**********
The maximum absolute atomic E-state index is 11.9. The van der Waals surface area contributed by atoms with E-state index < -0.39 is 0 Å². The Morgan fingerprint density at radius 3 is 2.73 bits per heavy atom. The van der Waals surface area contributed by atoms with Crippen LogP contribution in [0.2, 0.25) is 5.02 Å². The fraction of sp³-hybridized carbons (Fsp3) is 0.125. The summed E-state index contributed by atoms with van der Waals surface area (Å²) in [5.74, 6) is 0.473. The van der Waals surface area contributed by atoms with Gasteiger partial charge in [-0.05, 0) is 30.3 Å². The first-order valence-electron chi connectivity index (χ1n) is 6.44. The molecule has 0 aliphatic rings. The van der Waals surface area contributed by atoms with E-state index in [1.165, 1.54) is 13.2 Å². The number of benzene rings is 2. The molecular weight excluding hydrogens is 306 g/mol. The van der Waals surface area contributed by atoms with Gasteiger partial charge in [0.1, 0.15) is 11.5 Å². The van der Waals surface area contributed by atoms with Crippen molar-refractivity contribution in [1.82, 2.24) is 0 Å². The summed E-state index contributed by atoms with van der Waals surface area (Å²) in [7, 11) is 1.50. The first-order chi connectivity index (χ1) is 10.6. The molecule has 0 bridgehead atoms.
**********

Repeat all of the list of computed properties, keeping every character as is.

The maximum absolute atomic E-state index is 11.9. The van der Waals surface area contributed by atoms with E-state index < -0.39 is 0 Å². The Morgan fingerprint density at radius 3 is 2.73 bits per heavy atom. The van der Waals surface area contributed by atoms with Crippen LogP contribution in [0.2, 0.25) is 5.02 Å². The fraction of sp³-hybridized carbons (Fsp3) is 0.125. The summed E-state index contributed by atoms with van der Waals surface area (Å²) in [5.74, 6) is 0.473. The van der Waals surface area contributed by atoms with Gasteiger partial charge in [-0.05, 0) is 30.3 Å². The first-order valence-electron chi connectivity index (χ1n) is 6.44. The molecule has 0 aliphatic rings. The van der Waals surface area contributed by atoms with E-state index in [1.165, 1.54) is 13.2 Å². The number of benzene rings is 2. The molecular weight excluding hydrogens is 306 g/mol. The van der Waals surface area contributed by atoms with Gasteiger partial charge in [0.1, 0.15) is 11.5 Å². The van der Waals surface area contributed by atoms with Crippen molar-refractivity contribution in [1.82, 2.24) is 0 Å². The summed E-state index contributed by atoms with van der Waals surface area (Å²) in [7, 11) is 1.50. The first-order chi connectivity index (χ1) is 10.6. The molecule has 0 bridgehead atoms.